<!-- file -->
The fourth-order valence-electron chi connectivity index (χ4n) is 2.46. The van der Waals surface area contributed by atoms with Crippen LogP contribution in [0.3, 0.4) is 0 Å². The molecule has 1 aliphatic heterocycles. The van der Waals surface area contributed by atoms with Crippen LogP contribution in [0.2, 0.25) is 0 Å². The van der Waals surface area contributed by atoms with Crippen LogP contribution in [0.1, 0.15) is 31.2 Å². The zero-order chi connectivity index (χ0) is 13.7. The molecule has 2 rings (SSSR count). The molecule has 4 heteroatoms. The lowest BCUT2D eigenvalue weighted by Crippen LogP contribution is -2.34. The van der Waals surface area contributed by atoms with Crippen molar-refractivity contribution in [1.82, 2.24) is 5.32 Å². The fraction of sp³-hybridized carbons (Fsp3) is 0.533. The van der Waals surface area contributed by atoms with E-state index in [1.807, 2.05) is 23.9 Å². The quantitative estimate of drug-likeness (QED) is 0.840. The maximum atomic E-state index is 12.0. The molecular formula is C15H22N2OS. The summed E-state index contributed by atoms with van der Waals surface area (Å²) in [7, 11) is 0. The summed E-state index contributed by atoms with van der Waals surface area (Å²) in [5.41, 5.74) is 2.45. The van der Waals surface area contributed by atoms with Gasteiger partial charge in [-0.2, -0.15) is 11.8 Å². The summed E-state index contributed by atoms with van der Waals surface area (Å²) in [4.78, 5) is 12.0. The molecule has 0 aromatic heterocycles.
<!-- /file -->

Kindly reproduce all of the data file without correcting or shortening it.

The fourth-order valence-electron chi connectivity index (χ4n) is 2.46. The van der Waals surface area contributed by atoms with Crippen LogP contribution in [0.3, 0.4) is 0 Å². The molecule has 1 aliphatic heterocycles. The van der Waals surface area contributed by atoms with Crippen LogP contribution in [0.2, 0.25) is 0 Å². The van der Waals surface area contributed by atoms with Crippen LogP contribution in [0.1, 0.15) is 31.2 Å². The zero-order chi connectivity index (χ0) is 13.7. The molecule has 2 rings (SSSR count). The molecule has 4 heteroatoms. The lowest BCUT2D eigenvalue weighted by Crippen LogP contribution is -2.34. The van der Waals surface area contributed by atoms with Crippen molar-refractivity contribution in [1.82, 2.24) is 5.32 Å². The fraction of sp³-hybridized carbons (Fsp3) is 0.533. The van der Waals surface area contributed by atoms with E-state index in [1.807, 2.05) is 23.9 Å². The quantitative estimate of drug-likeness (QED) is 0.840. The maximum atomic E-state index is 12.0. The molecular formula is C15H22N2OS. The summed E-state index contributed by atoms with van der Waals surface area (Å²) in [7, 11) is 0. The summed E-state index contributed by atoms with van der Waals surface area (Å²) in [5.41, 5.74) is 2.45. The van der Waals surface area contributed by atoms with Gasteiger partial charge in [-0.2, -0.15) is 11.8 Å². The summed E-state index contributed by atoms with van der Waals surface area (Å²) in [4.78, 5) is 12.0. The molecule has 0 aromatic heterocycles.